Price Action Trading With Moving Averages

You could play each and every cross of the moving average but trading is not that simple. You can use the information a technical indicator gives you along with basic price action trading knowledge to start to form a workable trading strategy for yourself.


This is the same 9/20 moving average chart from before but we are looking at some basic price action in relation to the trading indicators.

  1. We’ve crossed to the downside but price action has not registered a lower low after the lower high (LH). We would not be looking for shorts even though the moving average has told us to either short the cross or trade a pullback to go short. Reading price action allows us to ignore the lagging indicator and save ourselves a potential losing trade.
  2. Price action is showing low momentum into the peak and we can short a break of support before the moving average crosses to the downside. If you were waiting to trade a rally short after the moving average crossover, it takes almost two weeks before we trade into the 9/20 trading zone.
  3. While the moving averages converge, we can already see signs of consolidation after the shadow puts in a higher high preventing a short trade. The red line indicates a smaller range inside the larger range and a break of the smaller trading range front runs the larger break.
  4. An obvious reversal candlestick that pushes into support from the left of the chart. The inside bar that follows could indicate a long trade (depending on your trading strategy) long before the moving averages cross over.

You can see that using a technical indicator combined with price action offers a more complete way of approaching your trading charts. With that, you hope your probability of trading success in the long term increases and you begin to take trades that have a higher odds of giving you some traction into positive territory.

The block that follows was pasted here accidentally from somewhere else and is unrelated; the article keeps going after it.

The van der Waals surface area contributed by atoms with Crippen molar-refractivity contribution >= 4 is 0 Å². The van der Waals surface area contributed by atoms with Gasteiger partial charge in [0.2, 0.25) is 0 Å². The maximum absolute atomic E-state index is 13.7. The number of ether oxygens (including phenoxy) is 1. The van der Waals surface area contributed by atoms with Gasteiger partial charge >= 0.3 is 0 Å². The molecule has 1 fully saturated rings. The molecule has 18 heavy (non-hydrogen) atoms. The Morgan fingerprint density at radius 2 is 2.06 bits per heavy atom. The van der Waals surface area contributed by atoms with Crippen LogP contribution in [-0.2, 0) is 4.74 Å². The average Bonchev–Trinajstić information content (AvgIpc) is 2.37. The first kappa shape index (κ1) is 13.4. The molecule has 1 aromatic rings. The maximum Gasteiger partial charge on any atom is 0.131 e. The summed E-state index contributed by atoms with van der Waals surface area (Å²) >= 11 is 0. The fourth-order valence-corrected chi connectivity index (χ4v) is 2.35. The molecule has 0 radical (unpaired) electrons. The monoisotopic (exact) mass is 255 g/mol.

Trading Indicators Are Not A Complete Package

Indicators can offer us an objective look at the market and for most of us, that can keep us from doing stupid things.

But you can’t trade them in a vacuum.

Even though our trading systems use trading indicators to frame your trading opportunities, the trading plans provided hit home the importance of trading adjustments around structures such as support and resistance.

You’ve seen how using simple trend structure can keep you from blindly shorting a Forex pair giving you a losing trade. You’ve seen how price action showed you a consolidation which stopped you from taking a pullback trade to the downside.

Don’t underestimate the power of combining a lagging technical indicator with the present price action. It can save you some grief and offer up stronger trading opportunities.

Author: CoachShane
Shane his trading journey in 2005, became a Netpicks customer in 2008 needing structure in his trading approach. His focus is on the technical side of trading filtering in a macro overview and credits a handful of traders that have heavily influenced his relaxed approach to trading. Shane started day trading Forex but has since transitioned to a swing/position focus in most markets including commodities and futures. This has allowed less time in front of the computer without an adverse affect on returns.